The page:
The Netherlands is a constitutional monarchy and a parliamentary democracy. Executive power rests with the prime minister. The monarch appoints the prime minister on the recommendation of parliament - usually the head of the majority party or coalition in the legislature. Parliament consists of a 75-member First Chamber (Eerste Kamer) chosen by the 12 provincial councils, and a 150-member Second Chamber (Tweede Kamer) which is directly elected.
The Netherlands has had a queen on the throne for more than 120 years. In January of 2013, Queen Beatrix announced her abdication, after 33 years as Queen, and the assumption to the throne of her son Willem-Alexander. The ceremony took place on April 30.
The Netherlands' economy has a long history of prosperity. Industrial activity is predominantly food processing, chemicals, petroleum refining, and electrical machinery. In order to meet the requirements for entrance into the European Monetary Union (EMU), the government was forced to take stringent measures to cut the deficit, including reducing welfare benefits and reforming the tax structure. The Netherlands was among the 11 founding European countries that established the Euro currency in January 1999.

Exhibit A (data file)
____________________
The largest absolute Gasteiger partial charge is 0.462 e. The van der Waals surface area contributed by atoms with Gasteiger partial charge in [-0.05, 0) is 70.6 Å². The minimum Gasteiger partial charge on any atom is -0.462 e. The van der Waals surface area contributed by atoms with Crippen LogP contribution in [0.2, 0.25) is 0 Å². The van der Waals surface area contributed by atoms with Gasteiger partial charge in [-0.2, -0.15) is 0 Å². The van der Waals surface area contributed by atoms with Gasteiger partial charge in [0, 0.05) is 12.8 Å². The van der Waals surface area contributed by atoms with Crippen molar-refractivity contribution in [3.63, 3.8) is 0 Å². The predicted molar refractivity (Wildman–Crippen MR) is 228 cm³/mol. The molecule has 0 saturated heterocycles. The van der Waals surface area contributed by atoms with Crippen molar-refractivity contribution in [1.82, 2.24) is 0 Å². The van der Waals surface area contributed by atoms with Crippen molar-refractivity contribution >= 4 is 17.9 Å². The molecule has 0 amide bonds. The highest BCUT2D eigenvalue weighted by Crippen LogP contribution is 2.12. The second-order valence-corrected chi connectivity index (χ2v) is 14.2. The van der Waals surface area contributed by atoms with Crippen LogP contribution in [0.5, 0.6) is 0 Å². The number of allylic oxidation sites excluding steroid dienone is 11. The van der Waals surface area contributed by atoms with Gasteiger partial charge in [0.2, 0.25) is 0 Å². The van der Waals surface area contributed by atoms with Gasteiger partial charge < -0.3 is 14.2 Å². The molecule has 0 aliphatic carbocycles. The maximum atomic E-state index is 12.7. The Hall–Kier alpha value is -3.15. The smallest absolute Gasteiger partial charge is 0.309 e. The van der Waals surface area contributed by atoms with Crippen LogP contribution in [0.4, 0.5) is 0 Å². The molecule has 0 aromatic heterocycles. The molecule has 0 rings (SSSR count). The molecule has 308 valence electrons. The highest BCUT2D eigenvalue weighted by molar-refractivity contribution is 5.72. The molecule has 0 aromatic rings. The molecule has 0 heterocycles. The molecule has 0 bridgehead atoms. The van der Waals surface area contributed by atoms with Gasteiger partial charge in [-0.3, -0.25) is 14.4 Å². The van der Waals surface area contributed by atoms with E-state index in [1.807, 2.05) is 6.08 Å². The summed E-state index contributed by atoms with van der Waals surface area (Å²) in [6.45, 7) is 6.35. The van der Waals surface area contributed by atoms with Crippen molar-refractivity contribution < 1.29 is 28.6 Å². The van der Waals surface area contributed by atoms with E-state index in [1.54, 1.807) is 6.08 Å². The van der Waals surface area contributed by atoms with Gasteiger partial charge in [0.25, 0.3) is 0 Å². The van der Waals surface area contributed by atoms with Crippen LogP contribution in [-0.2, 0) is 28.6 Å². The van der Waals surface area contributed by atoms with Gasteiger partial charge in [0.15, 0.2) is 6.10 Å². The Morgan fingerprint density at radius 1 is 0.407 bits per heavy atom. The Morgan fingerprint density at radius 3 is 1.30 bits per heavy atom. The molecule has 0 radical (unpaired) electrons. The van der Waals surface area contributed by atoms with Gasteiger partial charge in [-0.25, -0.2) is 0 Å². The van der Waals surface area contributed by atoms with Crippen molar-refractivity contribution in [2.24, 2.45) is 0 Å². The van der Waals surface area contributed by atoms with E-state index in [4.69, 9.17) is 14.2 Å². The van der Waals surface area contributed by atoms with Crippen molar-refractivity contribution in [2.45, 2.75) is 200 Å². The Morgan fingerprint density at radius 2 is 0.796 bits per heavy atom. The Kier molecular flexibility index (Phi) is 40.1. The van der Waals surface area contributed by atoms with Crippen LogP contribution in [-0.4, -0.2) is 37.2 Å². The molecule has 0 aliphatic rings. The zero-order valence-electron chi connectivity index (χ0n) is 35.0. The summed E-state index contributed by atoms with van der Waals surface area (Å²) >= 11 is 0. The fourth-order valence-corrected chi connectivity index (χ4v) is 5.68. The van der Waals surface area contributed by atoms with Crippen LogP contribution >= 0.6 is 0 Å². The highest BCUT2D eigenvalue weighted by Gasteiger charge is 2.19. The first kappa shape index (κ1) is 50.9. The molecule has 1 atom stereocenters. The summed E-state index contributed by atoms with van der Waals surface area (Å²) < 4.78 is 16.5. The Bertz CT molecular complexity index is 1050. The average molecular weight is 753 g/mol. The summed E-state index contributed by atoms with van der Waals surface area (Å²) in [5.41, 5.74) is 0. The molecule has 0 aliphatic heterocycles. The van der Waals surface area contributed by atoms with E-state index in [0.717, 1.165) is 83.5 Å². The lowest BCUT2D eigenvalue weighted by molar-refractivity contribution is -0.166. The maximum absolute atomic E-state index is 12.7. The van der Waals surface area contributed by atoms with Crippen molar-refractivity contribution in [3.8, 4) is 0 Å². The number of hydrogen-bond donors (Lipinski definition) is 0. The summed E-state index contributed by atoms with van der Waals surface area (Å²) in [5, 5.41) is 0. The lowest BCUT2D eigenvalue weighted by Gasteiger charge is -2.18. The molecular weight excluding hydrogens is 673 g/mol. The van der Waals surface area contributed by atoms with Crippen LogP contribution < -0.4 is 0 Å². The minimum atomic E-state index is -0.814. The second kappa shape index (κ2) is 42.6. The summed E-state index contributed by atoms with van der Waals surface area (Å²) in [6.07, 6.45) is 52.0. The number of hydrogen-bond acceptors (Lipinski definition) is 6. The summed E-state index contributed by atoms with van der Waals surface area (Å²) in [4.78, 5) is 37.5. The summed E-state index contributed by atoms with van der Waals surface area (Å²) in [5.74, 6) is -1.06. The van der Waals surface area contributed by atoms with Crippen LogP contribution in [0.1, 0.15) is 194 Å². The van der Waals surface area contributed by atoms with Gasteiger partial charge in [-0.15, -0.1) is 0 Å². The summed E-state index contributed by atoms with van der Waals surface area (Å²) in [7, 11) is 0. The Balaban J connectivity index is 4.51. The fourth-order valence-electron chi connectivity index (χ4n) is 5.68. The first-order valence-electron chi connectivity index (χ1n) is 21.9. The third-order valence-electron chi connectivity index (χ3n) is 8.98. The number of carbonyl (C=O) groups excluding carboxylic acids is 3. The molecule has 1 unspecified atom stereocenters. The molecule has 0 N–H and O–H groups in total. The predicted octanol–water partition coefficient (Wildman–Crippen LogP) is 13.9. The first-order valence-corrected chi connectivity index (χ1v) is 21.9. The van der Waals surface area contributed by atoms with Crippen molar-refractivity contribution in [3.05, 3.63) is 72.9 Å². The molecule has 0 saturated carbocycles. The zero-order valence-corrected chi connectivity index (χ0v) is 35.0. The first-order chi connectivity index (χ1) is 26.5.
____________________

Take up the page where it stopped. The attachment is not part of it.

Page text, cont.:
Since then, the global recession has taken a toll on the Dutch economy, particularly as a member of the eurozone. In April 2012 the government collapsed after failing to garner support for austerity measures that would cut the budget deficit. The Netherlands is still in a stronger economic position than some of its southern eurozone partners. A new Prime Minister and government party has been in place since November 2012. The new (the VVD-PvdA) government is comprised of members of both the People's Party for Freedom and Democracy (VVD) and Labour Party (PvdA).
A newcomer's perspective
Foreign residents and visitors should feel comfortable in the Netherlands. The Dutch are renowned for their mastery of foreign languages. English is the second language, used predominantly in business, and German and French are also widely spoken.
Having escaped the bombing of World War II, Amsterdam presents an almost museum-quality atmosphere, with charming houses of classic Dutch style lining the canals. The country abounds in beautiful areas that reflect the Golden Age of the 17th century, and its museums are full of artistic treasures.